Category Archives: Blog Marianne Heselmans

Blog Marianne Heselmans

Blogging to change a malpractice

One of the questions during my workshops Science communication is: How to start a blog? According to me, one of the best ways to start a blog is getting inspired by a great idea, or rather, by a strong drive to change a certain abuse. And one of the best examples I have seen is the site/movie/blog/tweetaccount Theygotodie from epidemiologist  Jonathan Smith, lecturer at the Yale School of Public Health (US).

Aanrader voor wetenschapsjournalisten: Science journalism, an introduction

Wat is de missie van een wetenschapsjournalist? Entertainment? Educatie? Het bewaken van de democratie? Volgens wetenschapsjournalist Martin Angler, auteur van Science journalism, an introduction (2017), hangt het er vanaf. Werk je voor een glossy magazine of gratis online nieuwsmedium, dan zie je jezelf waarschijnlijk vooral als entertainer of educator. In dienst van een kritische landelijke krant,  zie je jezelf waarschijnlijk vooral als watchdog. Met Science journalism, an introduction is er nu ook in het Engelstalige vakgebied een goed leerboek verschenen voor wetenschapsjournalisten.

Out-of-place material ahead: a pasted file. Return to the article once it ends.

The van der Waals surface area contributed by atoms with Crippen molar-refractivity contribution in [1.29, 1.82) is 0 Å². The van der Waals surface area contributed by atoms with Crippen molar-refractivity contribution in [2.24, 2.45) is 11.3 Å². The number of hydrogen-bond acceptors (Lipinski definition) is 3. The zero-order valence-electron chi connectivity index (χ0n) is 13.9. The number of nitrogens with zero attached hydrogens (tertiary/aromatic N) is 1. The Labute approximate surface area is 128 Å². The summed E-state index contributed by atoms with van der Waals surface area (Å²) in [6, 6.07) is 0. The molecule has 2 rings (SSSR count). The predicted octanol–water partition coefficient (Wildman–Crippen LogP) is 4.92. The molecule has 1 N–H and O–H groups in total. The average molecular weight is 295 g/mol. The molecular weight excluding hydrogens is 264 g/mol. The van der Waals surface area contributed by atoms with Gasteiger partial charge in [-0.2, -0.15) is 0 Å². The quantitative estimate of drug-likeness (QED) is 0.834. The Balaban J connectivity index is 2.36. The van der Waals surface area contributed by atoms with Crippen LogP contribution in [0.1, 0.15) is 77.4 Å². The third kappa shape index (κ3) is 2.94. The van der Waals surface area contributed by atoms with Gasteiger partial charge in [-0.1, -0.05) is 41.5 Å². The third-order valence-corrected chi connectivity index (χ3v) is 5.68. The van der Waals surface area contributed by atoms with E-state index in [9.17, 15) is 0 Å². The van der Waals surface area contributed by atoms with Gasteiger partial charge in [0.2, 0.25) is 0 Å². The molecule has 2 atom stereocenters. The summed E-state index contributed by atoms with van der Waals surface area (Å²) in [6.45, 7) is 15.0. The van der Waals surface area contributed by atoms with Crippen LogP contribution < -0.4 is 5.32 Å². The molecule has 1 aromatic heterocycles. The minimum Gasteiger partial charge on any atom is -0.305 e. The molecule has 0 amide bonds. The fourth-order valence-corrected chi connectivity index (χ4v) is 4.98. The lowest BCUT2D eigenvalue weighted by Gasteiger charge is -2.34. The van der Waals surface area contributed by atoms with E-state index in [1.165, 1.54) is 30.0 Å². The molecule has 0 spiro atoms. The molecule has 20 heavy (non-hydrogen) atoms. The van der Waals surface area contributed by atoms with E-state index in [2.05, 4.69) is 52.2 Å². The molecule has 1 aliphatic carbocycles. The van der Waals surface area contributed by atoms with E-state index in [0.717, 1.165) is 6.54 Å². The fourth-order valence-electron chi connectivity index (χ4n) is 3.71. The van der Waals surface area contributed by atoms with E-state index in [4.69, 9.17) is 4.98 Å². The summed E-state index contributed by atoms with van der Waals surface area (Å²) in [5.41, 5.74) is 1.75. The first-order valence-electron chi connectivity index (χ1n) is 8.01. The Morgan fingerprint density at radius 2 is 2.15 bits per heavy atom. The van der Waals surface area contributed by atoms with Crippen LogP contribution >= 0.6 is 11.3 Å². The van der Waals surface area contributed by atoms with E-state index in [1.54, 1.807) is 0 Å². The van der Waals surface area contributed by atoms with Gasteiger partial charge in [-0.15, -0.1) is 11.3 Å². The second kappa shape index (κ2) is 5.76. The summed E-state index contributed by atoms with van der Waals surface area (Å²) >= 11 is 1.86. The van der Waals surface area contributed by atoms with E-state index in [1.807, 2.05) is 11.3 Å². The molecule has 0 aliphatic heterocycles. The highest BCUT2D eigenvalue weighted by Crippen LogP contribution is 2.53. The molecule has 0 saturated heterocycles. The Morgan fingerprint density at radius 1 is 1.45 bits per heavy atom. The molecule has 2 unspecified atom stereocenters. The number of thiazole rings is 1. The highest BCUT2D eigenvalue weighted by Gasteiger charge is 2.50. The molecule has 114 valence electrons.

Communicating citizen science: ‘Your wildlife’

In our workshops, we are used to show really good examples of science communication, in fields related to that of the attendants. One of my examples is the website, citizen science and organisation of Your wild life, a group of biologists, science communicators, students and citizens based at the North Carolina State University in Raleigh.  Why is this excellent, in our eyes?

Book ‘Regenesis’: Science marketing or Science journalism?

The 30-year old Dutch Association for Science Journalists (VWN) has recently changed its name in ‘Dutch Association for Science Journalism and Science Communication’. A good decision. Most members, including me, are science journalists, but earn their money mainly with communication. But actually the term communication is rather vague. ‘Communication’ conceals it is often marketing: well-written stories increase the chances to catch up new research funds. Nothing wrong with that, but shouldn’t we call ourselves science marketers instead of science communicators?  We are always advocating for plain language.